After completing a move from Paris Saint-Germain to West Ham on Wednesday, Thilo Kehrer will likely make his debut for the club in a European game on Thursday night.
A Europa Conference League playoff against Danish side Viborg will be a far cry from his last start in Europe, the 2020 Champions League final loss to Bayern Munich.
But there is a definite logic to his decision. "I talked to the manager and he told me about how he sees me fitting in at the club," said the 25-year-old. "My biggest goal now is to get into the team, integrate myself within the group and enjoy playing for West Ham."
For now, that may well be true. But there can be little doubt that, despite leaving a Qatari payroll, the gulf state will still be on his mind, with the World Cup a few months away.
Kehrer, who won three leagues and three cups in the French capital, has emerged as a favorite of Germany coach Hansi Flick, having played more minutes than any other player since the former Bayern Munich boss took charge last May.
"He's brought a new style of playing which I think fits me well, so I'm happy to be a good part of the team," Kehrer said of Flick during a video interview on West Ham's website. "This year we have the World Cup and we want to play a good part in that, so I'm pretty excited."
Kehrer's versatility across the backline has helped, as have injuries to others in defensive areas but Flick clearly sees something PSG don't.
Qatar World Cup looms
Nevertheless, the Schalke youth product doesn't enjoy a high enough status to feel entirely sure he'd be a squad member, let alone a starter, come November. Kehrer is taking a calculated gamble that the security of starts in London, as opposed to patchy minutes against overpowered opponents in Paris, will give him a chance to show his best form.
Which brings us to the other German international in the PSG squad: Julian Draxler. Like Kehrer, Draxler has been pushed to the margins at PSG and was not taken on the club's preseason trip to Japan. Another Schalke youth product, Draxler was a wanted man when he moved to Paris in 2016, but has become increasingly peripheral as big name attackers like Lionel Messi, Kylian Mbappe and Neymar arrived while coaches came and went.
Injuries have no doubt played their part in stymying the career of a player whose creative talents have elevated Germany in the past, coming off the bench in the 2014 World Cup final win and playing a key role in the Euros two years later.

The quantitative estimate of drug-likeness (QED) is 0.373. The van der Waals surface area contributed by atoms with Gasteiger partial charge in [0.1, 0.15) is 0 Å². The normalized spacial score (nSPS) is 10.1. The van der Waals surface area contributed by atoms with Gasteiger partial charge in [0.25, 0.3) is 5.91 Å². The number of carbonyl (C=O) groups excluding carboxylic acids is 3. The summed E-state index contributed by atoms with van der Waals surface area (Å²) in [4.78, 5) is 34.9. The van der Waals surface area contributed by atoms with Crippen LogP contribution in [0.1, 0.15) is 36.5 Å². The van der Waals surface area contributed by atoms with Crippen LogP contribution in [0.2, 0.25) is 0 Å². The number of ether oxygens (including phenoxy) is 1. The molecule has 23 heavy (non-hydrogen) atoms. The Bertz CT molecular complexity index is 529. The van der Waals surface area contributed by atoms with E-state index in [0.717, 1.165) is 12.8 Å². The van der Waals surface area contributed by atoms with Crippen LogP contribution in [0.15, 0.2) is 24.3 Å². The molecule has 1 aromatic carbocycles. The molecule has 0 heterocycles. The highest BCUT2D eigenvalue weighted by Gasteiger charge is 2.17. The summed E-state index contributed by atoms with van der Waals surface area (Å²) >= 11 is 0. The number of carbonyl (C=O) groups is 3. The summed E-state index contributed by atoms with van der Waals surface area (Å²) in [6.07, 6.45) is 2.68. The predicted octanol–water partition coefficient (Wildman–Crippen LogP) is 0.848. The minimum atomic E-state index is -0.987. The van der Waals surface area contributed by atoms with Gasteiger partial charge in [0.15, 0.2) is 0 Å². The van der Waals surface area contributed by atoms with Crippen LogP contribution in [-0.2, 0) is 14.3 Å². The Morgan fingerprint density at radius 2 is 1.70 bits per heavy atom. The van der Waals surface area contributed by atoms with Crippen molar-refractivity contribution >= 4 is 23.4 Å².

But there's also been a sense that Draxler has been prepared to play a bit part role in a title winning machine for a hefty wage for a while now. Back in 2021, shortly after missing out on Germany's Euros squad, he signed a new deal with PSG despite completing 90 minutes just five times in the domestic season.
At least partly as a result of that, Flick continued where his predecessor Joachim Löw had left off; Draxler didn't play a minute of World Cup qualifying. But he did get a chance in a friendly against Israel in March this year, ending a national team absence that stretched back to October 2020.
First-team football required for Draxler
"It was good to be on the pitch for 90 minutes again," the 28-year-old said after the 2-0 win. "I need to get more match practice ahead of the World Cup. We'll see what happens in the summer. I need to play more than I have this season."
That seems impossible at PSG, who are actively trying to offload Draxler. Just as they have for several summers, rumors of a Premier League move abound, this time with Newcastle. But Draxler is reportedly keen on a move back to the Bundesliga, with the expected arrival of his first child with his partner in September thought to be a further motivating factor.
Having missed out on Euro 2020, and been part of one of the biggest German World Cup failures in 2018, Draxler knows he is running out of time and chances to make a further mark on the international stage and to be a key player consistently at club level.
"[Flick] didn't specifically call for a transfer when I talked to him," Draxler added. "But he did send a clear message that he needs fit players for the World Cup."
That fitness is unlikely to come from training with the reserves in Paris. At 28, a player who was once one of German football's hopes still has time on his side. But he'll need more than just minutes.
Mario Götze an example to follow?
Another player who has similarly struggled to reach his early peaks, Mario Götze has already moved back to the Bundesliga with Eintracht Frankfurt after moving to PSV Eindhoven to rejuvenate his stalled career.
Flick recently admitted he wanted to sign the 30-year-old when he was at Bayern describing Götze as "a player with enormous strengths in the final third.”
Draxler has shown in the past that he has similar strengths. But now is surely the time to start showing them regularly again. If Kehrer is taking a calculated gamble, Draxler must know that, if he wants to go to the World Cup, he can no longer hedge his bets.